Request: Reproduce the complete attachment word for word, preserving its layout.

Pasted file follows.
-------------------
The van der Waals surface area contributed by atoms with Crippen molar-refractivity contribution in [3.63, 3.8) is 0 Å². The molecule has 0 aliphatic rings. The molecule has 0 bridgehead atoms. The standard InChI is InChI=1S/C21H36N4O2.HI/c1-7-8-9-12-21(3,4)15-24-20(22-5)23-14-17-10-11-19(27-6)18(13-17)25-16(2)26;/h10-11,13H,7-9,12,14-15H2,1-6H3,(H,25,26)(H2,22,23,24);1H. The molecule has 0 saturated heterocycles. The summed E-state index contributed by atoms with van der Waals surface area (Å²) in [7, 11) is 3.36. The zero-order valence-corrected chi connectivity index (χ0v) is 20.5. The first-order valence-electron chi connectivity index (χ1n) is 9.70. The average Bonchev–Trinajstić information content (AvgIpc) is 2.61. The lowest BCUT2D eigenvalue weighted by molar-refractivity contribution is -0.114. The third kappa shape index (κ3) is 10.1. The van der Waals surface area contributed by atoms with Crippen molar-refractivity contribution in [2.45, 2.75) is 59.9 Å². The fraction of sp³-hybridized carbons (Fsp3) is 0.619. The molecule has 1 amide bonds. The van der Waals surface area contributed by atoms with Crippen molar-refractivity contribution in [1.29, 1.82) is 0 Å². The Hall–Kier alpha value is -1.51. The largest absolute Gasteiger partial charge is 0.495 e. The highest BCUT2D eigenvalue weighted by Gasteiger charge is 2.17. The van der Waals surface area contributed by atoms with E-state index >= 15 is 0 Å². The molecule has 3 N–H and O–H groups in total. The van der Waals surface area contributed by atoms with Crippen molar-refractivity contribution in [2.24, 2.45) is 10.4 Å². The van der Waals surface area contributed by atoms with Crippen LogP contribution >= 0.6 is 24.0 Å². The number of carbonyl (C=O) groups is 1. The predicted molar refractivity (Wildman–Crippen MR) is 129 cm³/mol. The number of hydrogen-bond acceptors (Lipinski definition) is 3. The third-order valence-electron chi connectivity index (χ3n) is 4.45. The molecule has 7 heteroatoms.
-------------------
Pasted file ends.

The van der Waals surface area contributed by atoms with Crippen molar-refractivity contribution in [3.63, 3.8) is 0 Å². The molecule has 0 aliphatic rings. The molecule has 0 bridgehead atoms. The standard InChI is InChI=1S/C21H36N4O2.HI/c1-7-8-9-12-21(3,4)15-24-20(22-5)23-14-17-10-11-19(27-6)18(13-17)25-16(2)26;/h10-11,13H,7-9,12,14-15H2,1-6H3,(H,25,26)(H2,22,23,24);1H. The molecule has 0 saturated heterocycles. The summed E-state index contributed by atoms with van der Waals surface area (Å²) in [7, 11) is 3.36. The zero-order valence-corrected chi connectivity index (χ0v) is 20.5. The first-order valence-electron chi connectivity index (χ1n) is 9.70. The average Bonchev–Trinajstić information content (AvgIpc) is 2.61. The lowest BCUT2D eigenvalue weighted by molar-refractivity contribution is -0.114. The third kappa shape index (κ3) is 10.1. The van der Waals surface area contributed by atoms with Crippen molar-refractivity contribution in [2.45, 2.75) is 59.9 Å². The fraction of sp³-hybridized carbons (Fsp3) is 0.619. The molecule has 1 amide bonds. The van der Waals surface area contributed by atoms with Crippen molar-refractivity contribution in [1.29, 1.82) is 0 Å². The Hall–Kier alpha value is -1.51. The largest absolute Gasteiger partial charge is 0.495 e. The highest BCUT2D eigenvalue weighted by Gasteiger charge is 2.17. The van der Waals surface area contributed by atoms with E-state index >= 15 is 0 Å². The molecule has 3 N–H and O–H groups in total. The van der Waals surface area contributed by atoms with Crippen molar-refractivity contribution in [2.24, 2.45) is 10.4 Å². The van der Waals surface area contributed by atoms with Crippen LogP contribution >= 0.6 is 24.0 Å². The number of carbonyl (C=O) groups is 1. The predicted molar refractivity (Wildman–Crippen MR) is 129 cm³/mol. The number of hydrogen-bond acceptors (Lipinski definition) is 3. The third-order valence-electron chi connectivity index (χ3n) is 4.45. The molecule has 7 heteroatoms.